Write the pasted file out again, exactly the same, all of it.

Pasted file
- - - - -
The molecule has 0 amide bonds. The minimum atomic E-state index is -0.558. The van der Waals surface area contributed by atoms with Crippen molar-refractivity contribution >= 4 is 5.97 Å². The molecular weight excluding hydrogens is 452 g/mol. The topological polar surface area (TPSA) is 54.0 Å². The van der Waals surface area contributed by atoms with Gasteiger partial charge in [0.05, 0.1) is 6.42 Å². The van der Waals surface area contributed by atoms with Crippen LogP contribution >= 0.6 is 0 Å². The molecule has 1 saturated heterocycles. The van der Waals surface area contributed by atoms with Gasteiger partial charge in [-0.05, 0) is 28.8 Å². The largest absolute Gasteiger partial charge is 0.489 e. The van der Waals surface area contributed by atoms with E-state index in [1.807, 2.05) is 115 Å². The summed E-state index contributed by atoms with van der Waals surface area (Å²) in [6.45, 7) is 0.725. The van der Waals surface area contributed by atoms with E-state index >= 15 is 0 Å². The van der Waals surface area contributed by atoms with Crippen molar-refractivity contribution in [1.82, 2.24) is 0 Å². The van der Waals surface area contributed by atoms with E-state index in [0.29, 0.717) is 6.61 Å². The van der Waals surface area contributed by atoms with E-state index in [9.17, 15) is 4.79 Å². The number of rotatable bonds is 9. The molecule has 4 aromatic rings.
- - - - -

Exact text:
The molecule has 0 amide bonds. The minimum atomic E-state index is -0.558. The van der Waals surface area contributed by atoms with Crippen molar-refractivity contribution >= 4 is 5.97 Å². The molecular weight excluding hydrogens is 452 g/mol. The topological polar surface area (TPSA) is 54.0 Å². The van der Waals surface area contributed by atoms with Gasteiger partial charge in [0.05, 0.1) is 6.42 Å². The van der Waals surface area contributed by atoms with Crippen LogP contribution >= 0.6 is 0 Å². The molecule has 1 saturated heterocycles. The van der Waals surface area contributed by atoms with Gasteiger partial charge in [-0.05, 0) is 28.8 Å². The largest absolute Gasteiger partial charge is 0.489 e. The van der Waals surface area contributed by atoms with E-state index in [1.807, 2.05) is 115 Å². The summed E-state index contributed by atoms with van der Waals surface area (Å²) in [6.45, 7) is 0.725. The van der Waals surface area contributed by atoms with E-state index >= 15 is 0 Å². The van der Waals surface area contributed by atoms with Crippen molar-refractivity contribution in [1.82, 2.24) is 0 Å². The van der Waals surface area contributed by atoms with E-state index in [0.29, 0.717) is 6.61 Å². The van der Waals surface area contributed by atoms with E-state index in [9.17, 15) is 4.79 Å². The number of rotatable bonds is 9. The molecule has 4 aromatic rings.